This jokey way of describing one’s engagement in adult behaviors – whether that is doing your own taxes, buying your first lawn mower, staying in on a Friday, being someone’s boss or getting super pumped about home appliances—can help millennials acknowledge and/or make fun of and/or come to grips with that transition (or how late they are to it). Katie Steinmetz, Time Magazine

Aging – physical maturity – is inevitable.  It is a natural process that happens to all of us.  There are things that we can do to speed up or slow down the process, but ultimately we all continue maturing physically with no effort or thought.  Emotional maturity is another matter altogether.  It does not just happen naturally.  It requires deliberateness, practice and intentionality.

We all recognize the signs of physical maturity like gray hair, wrinkles, and age spots.  Signs of emotional maturity are less obvious.  Yet these are often signs people look for when hiring employees or when choosing friends or spouses .  Some examples include:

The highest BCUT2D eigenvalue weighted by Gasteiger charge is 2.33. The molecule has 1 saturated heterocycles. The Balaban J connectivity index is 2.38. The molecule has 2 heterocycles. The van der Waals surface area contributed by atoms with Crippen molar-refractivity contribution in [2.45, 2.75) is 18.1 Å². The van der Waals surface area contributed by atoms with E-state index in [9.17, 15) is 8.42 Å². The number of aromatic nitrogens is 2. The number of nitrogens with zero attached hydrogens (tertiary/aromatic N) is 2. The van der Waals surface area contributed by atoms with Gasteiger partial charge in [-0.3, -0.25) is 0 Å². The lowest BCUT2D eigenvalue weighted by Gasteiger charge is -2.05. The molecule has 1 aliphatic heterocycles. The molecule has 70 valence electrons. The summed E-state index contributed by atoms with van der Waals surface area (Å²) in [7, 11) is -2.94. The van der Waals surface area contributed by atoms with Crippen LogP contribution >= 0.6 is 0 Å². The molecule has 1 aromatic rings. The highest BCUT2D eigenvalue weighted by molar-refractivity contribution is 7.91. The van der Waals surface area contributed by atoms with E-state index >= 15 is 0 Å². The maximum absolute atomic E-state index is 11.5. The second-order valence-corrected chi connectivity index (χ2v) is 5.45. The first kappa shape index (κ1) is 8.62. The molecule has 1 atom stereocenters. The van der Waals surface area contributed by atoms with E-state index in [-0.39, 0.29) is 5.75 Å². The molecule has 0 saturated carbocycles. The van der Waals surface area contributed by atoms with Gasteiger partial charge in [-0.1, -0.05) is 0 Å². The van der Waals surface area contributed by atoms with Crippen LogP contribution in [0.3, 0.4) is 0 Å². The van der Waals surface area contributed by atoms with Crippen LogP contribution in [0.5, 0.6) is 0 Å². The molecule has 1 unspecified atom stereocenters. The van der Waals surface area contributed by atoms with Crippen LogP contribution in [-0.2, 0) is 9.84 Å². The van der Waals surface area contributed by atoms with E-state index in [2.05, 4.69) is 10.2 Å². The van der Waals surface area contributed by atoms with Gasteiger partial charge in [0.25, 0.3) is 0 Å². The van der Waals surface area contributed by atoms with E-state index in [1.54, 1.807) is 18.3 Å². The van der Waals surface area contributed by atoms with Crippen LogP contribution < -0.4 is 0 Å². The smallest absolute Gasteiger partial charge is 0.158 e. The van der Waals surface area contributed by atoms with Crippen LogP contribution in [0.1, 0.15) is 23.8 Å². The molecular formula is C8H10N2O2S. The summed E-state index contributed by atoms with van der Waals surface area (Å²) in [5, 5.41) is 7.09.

Finishing tasks and following through on commitments.

Having a humble attitude, not having to draw attention to oneself.

Making decisions based on character and values instead of feelings.

Being grateful, generous, and content (the opposite of “first world problem” complaints).

Thinking of other people’s needs and desires along with one’s own.

Having the attitude of a learner, one who seeks wisdom and does not always have to be right.

Regulating emotions well and remaining calm instead of “getting their knickers in a twist”.

Setting healthy boundaries in relationships.

Not getting stuck living in the past either with regrets or nostalgia.

Avoiding obsessing about the future or being worried about all the “what ifs” that might happen – planning for the future but enjoying today.